Economic liberty is a ‘negative’ freedom, defined as lack of interference or coercion by others in an individual’s economic decisions. Personal choice, voluntary exchanges, access to markets, and protection of persons and their property from aggressions are its constitutive elements.
A country can be considered economically free in so far people and privately owned property are securely protected, contracts enforced, prices stable, barriers to trade small, and resources mainly allocated through the market. Assessing the consistency of a nation’s institutions and policies with these requisites is the purpose of any index of economic freedom.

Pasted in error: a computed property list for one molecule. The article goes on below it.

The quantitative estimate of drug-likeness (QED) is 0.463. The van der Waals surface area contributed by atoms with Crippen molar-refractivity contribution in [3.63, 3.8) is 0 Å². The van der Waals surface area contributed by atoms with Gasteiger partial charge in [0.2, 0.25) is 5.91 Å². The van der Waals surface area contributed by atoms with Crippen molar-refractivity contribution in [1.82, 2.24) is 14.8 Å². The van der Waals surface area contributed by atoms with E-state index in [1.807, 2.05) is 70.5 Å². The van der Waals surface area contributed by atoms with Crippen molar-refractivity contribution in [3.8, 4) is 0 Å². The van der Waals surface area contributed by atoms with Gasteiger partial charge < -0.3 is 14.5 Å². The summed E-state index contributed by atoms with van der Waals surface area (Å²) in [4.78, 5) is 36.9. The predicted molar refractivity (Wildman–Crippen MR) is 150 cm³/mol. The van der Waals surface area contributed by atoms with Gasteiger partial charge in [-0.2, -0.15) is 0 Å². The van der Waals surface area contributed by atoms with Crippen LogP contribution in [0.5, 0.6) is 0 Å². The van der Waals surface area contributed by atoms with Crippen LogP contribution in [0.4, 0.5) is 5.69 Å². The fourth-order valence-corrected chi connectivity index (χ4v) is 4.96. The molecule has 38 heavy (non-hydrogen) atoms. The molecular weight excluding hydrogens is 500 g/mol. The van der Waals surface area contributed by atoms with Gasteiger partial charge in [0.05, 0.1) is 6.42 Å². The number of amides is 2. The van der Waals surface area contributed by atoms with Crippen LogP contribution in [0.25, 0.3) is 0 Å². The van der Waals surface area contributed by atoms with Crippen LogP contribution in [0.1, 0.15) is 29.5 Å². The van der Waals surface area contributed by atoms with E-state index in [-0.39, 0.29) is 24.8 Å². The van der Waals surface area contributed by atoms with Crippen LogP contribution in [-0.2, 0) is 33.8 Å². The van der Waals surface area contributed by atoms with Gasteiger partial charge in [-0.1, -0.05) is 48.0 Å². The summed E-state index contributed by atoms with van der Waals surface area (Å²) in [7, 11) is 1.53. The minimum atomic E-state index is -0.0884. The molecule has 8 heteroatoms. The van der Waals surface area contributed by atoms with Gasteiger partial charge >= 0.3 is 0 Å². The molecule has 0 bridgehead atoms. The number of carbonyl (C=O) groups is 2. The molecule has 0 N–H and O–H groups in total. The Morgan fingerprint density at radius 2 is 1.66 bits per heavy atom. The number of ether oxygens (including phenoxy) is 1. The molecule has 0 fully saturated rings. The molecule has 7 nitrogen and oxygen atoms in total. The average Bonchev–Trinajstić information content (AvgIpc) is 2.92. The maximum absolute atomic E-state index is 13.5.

Four main dimensions of economic freedom are distinguished: legal structure and security of property rights, value of money, freedom to trade internationally, and regulation. [Read more…]
Leandro Prados de la Escosura
Leandro Prados-de-la-Escosura (Spain, 1951), D. Phil. (Oxford University) and Ph.D. (Universidad Complutense, Madrid), Professor of Economic History and Researcher at the Figuerola Institute at Universidad Carlos III, Madrid. He is also a Research Fellow at the Centre for Economic Policy Research (CEPR), a Research Associate at the Centre for Competitive Advantage in the Global… [Read more…]
Methodology (Sources and Procedures)
Four dimensions of economic freedom are distinguished: legal structure and security of property rights, value of money, freedom to trade internationally, and regulation… [Read more…]